Technology & Innovation / April 15, 2020

Can Aquaponics Strengthen the Food Supply?

As COVID-19 puts pressure on food supply chains, innovators are racking their brains to find ways to increase the efficiency of agricultural systems. No matter what type of agricultural activity you do, whether you produce vegetables, dairy, or poultry, a self-sustained system is every farmer’s dream. It would be revolutionary to produce mass quantities of goods in exchange for a small investment of time. But there is no such thing in the real world – so far. Fortunately, systems are being developed that bring a ray of enthusiasm to the idea of self-sustaining agriculture.

Aquaponics is one of them. This clever combination of fish farming and hydroponics promises to turn the disadvantages of the two into a strength. The key to the system is to cycle water from the fish tanks through biofilters and plant beds. This creates a semi-closed system that doesn’t need chemical fertilizers. In addition, it has shown to be beneficial for poor communities.

In the US, the industry is flourishing. Aquaponics businesses have made more than $500 million in annual revenues, and some have even obtained the USDA organic certification. In 2018 the global market size was valued at around $630 million, with North America having a share of more than 40%. Overseas, Australia is one of the countries that is showing great interest in developing aquaponics.

Nonetheless, there are many challenges for aquaculture. According to Eric Mialhe, PhD., the scientific director of Inca Biotech, one of Peru’s leading biotechnology businesses, “Aquaponics cannot be totally empirical, (nor) too variable. There is the need to include biotechnology to monitor crop associated systems”. He says that its key to have, “young researchers with a strong background in agronomy and biotechnology.” These will be responsible for, “creating pilot units and educating local communities.”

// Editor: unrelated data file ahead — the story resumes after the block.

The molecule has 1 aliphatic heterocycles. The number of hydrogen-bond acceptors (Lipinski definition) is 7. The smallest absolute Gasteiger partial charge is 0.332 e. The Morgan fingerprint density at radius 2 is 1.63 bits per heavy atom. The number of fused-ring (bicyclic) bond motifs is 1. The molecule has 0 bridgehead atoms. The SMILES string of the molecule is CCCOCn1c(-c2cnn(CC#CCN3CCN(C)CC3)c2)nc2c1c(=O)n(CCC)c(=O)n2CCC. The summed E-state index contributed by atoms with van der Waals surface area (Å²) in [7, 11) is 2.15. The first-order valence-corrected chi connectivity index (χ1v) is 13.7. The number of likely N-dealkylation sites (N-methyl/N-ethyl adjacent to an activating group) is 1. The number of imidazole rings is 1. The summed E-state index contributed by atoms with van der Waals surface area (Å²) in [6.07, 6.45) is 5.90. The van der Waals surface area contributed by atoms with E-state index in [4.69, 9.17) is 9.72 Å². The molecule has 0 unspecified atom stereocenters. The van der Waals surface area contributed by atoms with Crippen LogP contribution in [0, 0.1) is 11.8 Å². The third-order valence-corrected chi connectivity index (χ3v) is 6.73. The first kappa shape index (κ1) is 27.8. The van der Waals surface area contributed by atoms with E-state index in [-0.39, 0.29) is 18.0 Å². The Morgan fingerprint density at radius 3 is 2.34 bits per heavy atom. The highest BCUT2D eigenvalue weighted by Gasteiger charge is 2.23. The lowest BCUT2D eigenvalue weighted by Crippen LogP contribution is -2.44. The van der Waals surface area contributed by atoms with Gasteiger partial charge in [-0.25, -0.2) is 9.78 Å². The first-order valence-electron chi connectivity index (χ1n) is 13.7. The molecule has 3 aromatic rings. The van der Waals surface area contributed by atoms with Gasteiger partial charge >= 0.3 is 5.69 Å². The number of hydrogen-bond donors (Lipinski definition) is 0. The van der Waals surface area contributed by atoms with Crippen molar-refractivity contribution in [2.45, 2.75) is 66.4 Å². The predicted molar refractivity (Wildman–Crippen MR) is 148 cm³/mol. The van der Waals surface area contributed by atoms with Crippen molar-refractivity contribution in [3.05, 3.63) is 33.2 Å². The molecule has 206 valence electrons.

Research backs up Eric statements, and shows that one of the biggest challenges for poor communities is the need for more information and education. Other challenges are the high initial cost and making the business profitable. He says that it is important to popularize aquaponics, “using experts with a social and ecological approach”.

This explains why he has dedicated his career to developing biotechnology in countries like Panamá, Ecuador and Perú. His most recent effort is “a big project that involves 140 families (in Suyana, Perú)”. This project will involve agroforestry and fish farming, and will give 20% ownership to the communities. Also, a doctorate is being currently developed with Universidad de Tumbes, to extend their masters program in Biotechnology.

Today, we’ve seen the massive impact of COVID-19 on the economy. He says that “This is just one drop of water compared to the (future) financial crisis”, but is also “an immense opportunity” because now we “have the best biotechnology strategies, developed in the last 20 years, that will help us propel these technologies”. As an example, he mentions projects on the coast of Peru that “produce 300 kg of shrimp per month”, and can be complemented with seashell farming. Meanwhile, in the Andes region, hydroponics projects mix trout fishing with vegetables.

It is worth looking into the challenges and potentials of new technologies, especially in these times. Aquaponics could help poor communities, with the aid of experts and researchers, and could become very profitable businesses. With a growing market, supported by an increasing number of enthusiasts, there could be massive opportunities ahead.

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